History Lesson Research on Neighborhood Wins Awards for Students

Article excerpt

AS BULLDOZERS began to demolish Evans Place in Brentwood earlier this year, two teen-agers, Carrine "Nikki" Allen and Recardo Gibson, looked for a written history of their 90-year-old neighborhood.

They found none.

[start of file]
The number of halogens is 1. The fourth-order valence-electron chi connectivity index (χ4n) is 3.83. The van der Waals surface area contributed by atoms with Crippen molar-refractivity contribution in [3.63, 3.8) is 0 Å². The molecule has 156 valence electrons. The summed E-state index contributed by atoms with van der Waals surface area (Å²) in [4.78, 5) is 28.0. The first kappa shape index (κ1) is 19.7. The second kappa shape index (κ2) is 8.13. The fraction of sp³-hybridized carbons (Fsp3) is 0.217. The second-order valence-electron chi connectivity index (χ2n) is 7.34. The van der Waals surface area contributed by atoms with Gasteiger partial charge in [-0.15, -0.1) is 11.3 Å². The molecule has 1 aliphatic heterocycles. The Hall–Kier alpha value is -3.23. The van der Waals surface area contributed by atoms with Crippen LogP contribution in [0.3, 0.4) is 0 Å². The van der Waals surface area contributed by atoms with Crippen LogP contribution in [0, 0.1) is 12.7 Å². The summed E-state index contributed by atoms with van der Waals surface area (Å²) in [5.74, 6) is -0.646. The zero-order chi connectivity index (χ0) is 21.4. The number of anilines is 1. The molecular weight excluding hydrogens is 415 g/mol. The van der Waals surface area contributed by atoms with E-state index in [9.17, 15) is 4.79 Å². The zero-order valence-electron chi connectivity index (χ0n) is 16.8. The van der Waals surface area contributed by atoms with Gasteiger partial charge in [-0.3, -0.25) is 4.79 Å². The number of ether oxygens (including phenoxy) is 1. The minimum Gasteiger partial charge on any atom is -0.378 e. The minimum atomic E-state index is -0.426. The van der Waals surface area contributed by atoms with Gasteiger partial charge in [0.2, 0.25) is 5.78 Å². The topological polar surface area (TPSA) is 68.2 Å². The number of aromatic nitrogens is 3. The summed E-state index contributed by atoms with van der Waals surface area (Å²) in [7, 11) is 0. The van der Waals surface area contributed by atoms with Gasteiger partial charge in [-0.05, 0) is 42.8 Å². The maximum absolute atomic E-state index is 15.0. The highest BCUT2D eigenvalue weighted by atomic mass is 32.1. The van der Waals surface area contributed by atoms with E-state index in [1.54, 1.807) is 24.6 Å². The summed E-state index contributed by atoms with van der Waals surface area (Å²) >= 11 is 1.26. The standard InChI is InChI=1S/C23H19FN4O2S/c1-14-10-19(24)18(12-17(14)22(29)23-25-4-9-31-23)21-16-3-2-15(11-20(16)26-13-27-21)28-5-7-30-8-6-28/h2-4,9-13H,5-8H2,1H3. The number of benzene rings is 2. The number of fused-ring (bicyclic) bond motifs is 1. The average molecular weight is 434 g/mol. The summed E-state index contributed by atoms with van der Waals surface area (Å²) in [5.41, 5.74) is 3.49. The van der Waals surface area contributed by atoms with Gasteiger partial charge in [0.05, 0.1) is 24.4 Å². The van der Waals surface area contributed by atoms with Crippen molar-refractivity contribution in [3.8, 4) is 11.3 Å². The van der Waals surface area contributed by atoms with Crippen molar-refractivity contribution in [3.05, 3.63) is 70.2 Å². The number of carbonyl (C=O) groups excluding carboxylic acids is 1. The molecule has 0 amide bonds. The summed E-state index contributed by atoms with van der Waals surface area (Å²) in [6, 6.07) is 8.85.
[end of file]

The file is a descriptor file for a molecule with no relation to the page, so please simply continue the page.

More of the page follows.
This neighborhood had been their home for nearly two decades. They had skated on Black Creek. They had played ball on empty lots. They had talked with friends outside until the street lights came on. Now, Nikki and Recardo and more than 200 other people had to move. Developers had bought more than 100 small, frame houses in the historic black neighborhood to make way for a $170 million shopping and office complex at the southeast corner of Highway 40 (Interstate 64) and Interstate 170. The project, called Promenade At Brentwood, is being built by ORIX Real Estate Equities Inc. of Chicago and Sansone Group of Clayton. "With the death of the community, the history would die as well," said Nikki and Recardo, both 17 and both juniors at Brentwood High School. So they compiled the history themselves. They photographed buildings, interviewed several dozen residents, copied newspaper articles and gathered census figuresa "As former residents, we felt it was our duty to tell the story of Evans Place, which was the predominant black influence on Brentwood," they wrote. "We wanted to show what could happen to any community." Their research won four prizesp in a Missouri History Day competition last month. They have qualified for the National History Day competition June 15-19 at the University of Maryland at College Park.w Nikki and Recardo did their work for a 20th-century world history class taught by Maryann Shephard. Four of Shephard's other students also won prizes in the state history competition for other research projects. Shephard said: "We were bowled over. We are very proud of them." Brick By Brick Nikki and Recardo turned to residents and city directories to learn the early history of the neighborhood. They found that Evans Place probably got its name from the Evens and Howard Fire Brick Co., a business listed in an 1880 city directory. They learned that the company had employed many residents of the Evans Place neighborhood, and many people had moved to Evans Place to work for the company. The brickyard workers would go to lunch at Mamma Dukes, a restaurant and confectionery that Ardella Dukes operated from a house on Rose Avenue. A relative also ran a beauty shop there. Evans Place had its own churches and a school, L'Ouverture School, which opened in 1925 but closed 33 years later because of integration. Nikki and Recardo visited the St. Louis County Government Center to examine St. Louis County neighborhood maps. At first, they were unable to find some streets on the Evans Place map. They turned a few pages and found the streets in a subdivision called Howard Place established in 1907. They found Evans Place had been two communities - Howard Place and Evans Place. …